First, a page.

An extraordinary discovery for this Briton. Indeed, Julie Gittoes, 62, unfortunately lost her husband Kevin. Wanting to do sorting out business after his death, she disobeyed one of the fundamental rules of her companion. Do not climb into the attic. Reluctantly, going up to the attic, she did a terrible discovery. We tell you everything!
A terrible discovery in the attic
Julie Gittoes recently lost her husband Kevin. One night, she therefore spent the evening alone in her large house in Blakedown, England. In order to be able to mourn her husband, she made intervene cleaners. And this, to sort out some things and tidy up your attic to make some space. Although her husband had always refused her to go up there, she had to resign herself to breaking this rule. She couldn’t expect what she was going to find upstairs. A funny surprise for everyone.
When the cleaners entered the scene, they discovereda huge number of boxes. They then asked Julie if she could identify what was in those boxes. However, Julie Gittoes did not know what it was about. The sequel seems unreal. The cleaners thus came out a lion’s head from 1920, a huge conger eel and a stuffed zebra. Julie couldn’t believe her eyes.
Julie Gittoes never thought Kevin could keep dozens of dead animals in their attic, especially without telling her. ” L’worker said to me, ‘You know, there are a lot of boxes up there. I found 12 pieces of taxidermy that I had no idea about”, she confided in an interview with the Mirror. Before adding: “I am impressed that Kevin managed to hide them”.
A rare collection discovered by his wife
The British wife knew her husband had a some interest in taxidermy. However, she had no idea that he had such a treasure hidden in the attic. The shareholders themselves had to remain speechless in front of this unusual collection. And for good reason, the objects collected allowed Julie Gittoes to make a good fortune. The fox was able to sell at auction for £850 while the otter found a buyer for £520.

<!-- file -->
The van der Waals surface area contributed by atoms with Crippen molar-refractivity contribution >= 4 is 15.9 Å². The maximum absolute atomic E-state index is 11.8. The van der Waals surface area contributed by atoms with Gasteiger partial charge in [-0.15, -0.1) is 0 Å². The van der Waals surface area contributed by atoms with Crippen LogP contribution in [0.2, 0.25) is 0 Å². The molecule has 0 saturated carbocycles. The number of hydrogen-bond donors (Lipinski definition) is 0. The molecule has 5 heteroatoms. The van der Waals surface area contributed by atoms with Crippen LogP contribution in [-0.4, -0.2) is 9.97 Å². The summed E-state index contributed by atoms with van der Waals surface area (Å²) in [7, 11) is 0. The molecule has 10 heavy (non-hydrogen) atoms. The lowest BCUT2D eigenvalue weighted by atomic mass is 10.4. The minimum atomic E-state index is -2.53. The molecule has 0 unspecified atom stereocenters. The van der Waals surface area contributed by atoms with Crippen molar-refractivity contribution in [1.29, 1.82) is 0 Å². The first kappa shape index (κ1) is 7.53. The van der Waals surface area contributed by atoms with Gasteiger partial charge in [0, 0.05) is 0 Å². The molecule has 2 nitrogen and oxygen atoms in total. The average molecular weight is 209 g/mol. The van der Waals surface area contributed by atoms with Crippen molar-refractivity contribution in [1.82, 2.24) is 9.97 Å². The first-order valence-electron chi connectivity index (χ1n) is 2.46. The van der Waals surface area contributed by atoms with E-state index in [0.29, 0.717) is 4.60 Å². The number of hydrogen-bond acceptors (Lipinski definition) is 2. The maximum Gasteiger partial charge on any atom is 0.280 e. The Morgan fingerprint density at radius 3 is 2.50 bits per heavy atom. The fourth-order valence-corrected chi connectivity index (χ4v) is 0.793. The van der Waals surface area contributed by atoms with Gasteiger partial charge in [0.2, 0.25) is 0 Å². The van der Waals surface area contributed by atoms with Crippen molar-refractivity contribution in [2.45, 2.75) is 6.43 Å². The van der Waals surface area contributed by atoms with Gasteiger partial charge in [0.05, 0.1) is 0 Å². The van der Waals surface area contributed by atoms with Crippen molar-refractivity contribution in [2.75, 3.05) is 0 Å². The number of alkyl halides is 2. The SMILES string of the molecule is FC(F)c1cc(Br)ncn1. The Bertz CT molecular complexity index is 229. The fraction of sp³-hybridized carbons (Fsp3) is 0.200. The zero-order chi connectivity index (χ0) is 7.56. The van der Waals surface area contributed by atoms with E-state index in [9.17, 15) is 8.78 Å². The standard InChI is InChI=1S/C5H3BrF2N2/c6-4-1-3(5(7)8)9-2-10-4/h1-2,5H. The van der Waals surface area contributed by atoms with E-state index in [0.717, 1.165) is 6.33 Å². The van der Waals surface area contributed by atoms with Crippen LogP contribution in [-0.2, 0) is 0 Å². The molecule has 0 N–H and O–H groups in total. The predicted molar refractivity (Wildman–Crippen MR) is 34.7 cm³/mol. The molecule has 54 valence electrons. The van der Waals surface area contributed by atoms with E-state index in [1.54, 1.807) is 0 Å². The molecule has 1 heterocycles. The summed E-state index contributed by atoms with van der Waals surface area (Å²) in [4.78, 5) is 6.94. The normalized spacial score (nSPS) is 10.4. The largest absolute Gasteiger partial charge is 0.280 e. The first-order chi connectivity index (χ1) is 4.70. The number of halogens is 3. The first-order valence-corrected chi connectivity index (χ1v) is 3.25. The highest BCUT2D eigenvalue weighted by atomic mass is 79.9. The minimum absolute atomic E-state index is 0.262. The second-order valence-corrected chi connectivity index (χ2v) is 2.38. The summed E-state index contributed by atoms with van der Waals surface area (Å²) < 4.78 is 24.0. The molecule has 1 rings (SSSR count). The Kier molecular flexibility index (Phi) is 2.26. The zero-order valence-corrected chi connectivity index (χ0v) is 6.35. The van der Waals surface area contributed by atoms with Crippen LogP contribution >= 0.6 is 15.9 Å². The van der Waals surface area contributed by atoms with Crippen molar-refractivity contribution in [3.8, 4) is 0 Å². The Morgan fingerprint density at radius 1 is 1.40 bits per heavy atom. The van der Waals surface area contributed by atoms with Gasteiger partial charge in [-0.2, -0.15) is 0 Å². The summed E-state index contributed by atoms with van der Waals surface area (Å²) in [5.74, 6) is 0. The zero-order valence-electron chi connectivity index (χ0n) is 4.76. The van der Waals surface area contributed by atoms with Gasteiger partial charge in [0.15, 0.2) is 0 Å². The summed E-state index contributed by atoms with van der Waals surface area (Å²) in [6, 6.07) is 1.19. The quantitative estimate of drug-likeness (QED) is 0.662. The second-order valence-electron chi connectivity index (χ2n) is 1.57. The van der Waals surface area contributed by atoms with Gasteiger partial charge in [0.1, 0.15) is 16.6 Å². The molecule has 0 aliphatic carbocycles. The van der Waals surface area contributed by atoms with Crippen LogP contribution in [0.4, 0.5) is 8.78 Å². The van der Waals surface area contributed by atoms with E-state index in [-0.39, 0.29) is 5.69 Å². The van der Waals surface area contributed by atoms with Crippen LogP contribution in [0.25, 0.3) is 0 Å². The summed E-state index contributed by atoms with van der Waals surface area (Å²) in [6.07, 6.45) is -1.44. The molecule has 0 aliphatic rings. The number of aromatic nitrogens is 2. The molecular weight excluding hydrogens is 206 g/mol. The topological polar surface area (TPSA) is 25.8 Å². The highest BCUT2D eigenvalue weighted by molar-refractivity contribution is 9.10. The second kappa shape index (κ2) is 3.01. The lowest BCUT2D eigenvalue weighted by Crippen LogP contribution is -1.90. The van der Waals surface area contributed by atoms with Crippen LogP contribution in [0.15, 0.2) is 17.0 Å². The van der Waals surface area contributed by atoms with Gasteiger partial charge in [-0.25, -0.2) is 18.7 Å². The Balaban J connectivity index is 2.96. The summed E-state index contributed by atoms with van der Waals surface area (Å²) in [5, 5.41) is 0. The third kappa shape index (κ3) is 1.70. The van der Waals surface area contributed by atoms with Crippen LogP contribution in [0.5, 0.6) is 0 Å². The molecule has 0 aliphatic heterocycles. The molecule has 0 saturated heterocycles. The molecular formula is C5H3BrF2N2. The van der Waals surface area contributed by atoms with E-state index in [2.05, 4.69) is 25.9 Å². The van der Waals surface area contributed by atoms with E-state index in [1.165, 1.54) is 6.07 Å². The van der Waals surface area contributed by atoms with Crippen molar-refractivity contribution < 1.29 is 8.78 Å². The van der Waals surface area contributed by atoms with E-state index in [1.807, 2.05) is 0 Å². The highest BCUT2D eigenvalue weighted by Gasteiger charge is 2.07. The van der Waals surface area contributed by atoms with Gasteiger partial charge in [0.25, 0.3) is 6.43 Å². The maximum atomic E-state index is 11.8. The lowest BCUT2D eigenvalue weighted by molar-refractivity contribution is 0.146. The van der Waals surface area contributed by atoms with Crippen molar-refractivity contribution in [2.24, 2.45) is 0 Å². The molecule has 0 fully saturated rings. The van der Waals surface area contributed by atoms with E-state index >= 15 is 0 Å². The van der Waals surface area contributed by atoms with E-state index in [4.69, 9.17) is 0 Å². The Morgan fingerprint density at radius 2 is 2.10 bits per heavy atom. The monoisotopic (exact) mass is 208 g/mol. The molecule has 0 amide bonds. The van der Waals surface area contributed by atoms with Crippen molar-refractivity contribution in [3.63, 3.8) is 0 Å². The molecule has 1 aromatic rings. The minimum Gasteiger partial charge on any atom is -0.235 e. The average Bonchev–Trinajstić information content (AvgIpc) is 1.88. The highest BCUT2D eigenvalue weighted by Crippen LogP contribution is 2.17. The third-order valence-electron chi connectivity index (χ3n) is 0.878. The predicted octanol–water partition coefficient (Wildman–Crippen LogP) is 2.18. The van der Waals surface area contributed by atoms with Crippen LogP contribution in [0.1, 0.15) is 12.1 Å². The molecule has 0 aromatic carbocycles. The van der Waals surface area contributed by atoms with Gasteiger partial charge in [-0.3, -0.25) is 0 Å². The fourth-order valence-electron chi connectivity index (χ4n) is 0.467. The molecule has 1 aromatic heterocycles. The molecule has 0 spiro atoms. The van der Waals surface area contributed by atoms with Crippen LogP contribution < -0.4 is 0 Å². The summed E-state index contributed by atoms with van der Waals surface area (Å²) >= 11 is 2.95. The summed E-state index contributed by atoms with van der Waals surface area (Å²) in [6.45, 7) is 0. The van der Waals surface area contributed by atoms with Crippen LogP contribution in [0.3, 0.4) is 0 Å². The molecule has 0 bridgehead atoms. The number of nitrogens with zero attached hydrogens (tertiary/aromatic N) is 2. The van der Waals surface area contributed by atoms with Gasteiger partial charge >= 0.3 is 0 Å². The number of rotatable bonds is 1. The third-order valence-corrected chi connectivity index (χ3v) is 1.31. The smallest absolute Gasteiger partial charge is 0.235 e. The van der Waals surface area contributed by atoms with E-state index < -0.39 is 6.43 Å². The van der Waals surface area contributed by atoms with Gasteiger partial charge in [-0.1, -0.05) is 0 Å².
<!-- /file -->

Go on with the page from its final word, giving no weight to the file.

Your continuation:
In total, Julie managed to collect almost from £11,000 thanks to her husband’s passion and collection. However, she said she would like to donate the total sum to the Sarcoma UK association. An association that takes care of victims of sarcoma. Her husband succumbed to this illness. So she wanted pay homage to him, leaving the money to this association. A terrible discovery, but a real treasure in the end.
Taxidermy: a special practice
Taxidermy or naturalization consists of theart of preparing dead animals to keep it alive. Indeed, the principle of taxidermy lies in the construction of a structure or skeleton (in metal or wood) on which the shapes of the animal are reconstituted. This reconstitution is initially done in straw, hence the term “stuffing” to designate the operation. It is also called naturalization. The skin of the animal then comes to rest on it and adjust. And this, after undergoing tanning and protection by various chemical agents. In order to best reproduce the features of the animal and to make the closest reconstruction to reality, glass eyes and other devices make it possible to obtain certain organs which cannot be preserved. And this, such as language.
According to the Mirror, taxidermy has experienced a great popularity in the 19th century, especially among the bourgeois class. It served largely for educational purposes, but could also be considered an art form. Some of Kevin’s animals are said to have perished naturally, while others were subject to hunting and killing. A incredible discovery for this Briton which does not have nothing suspected of such greatness during their marriage.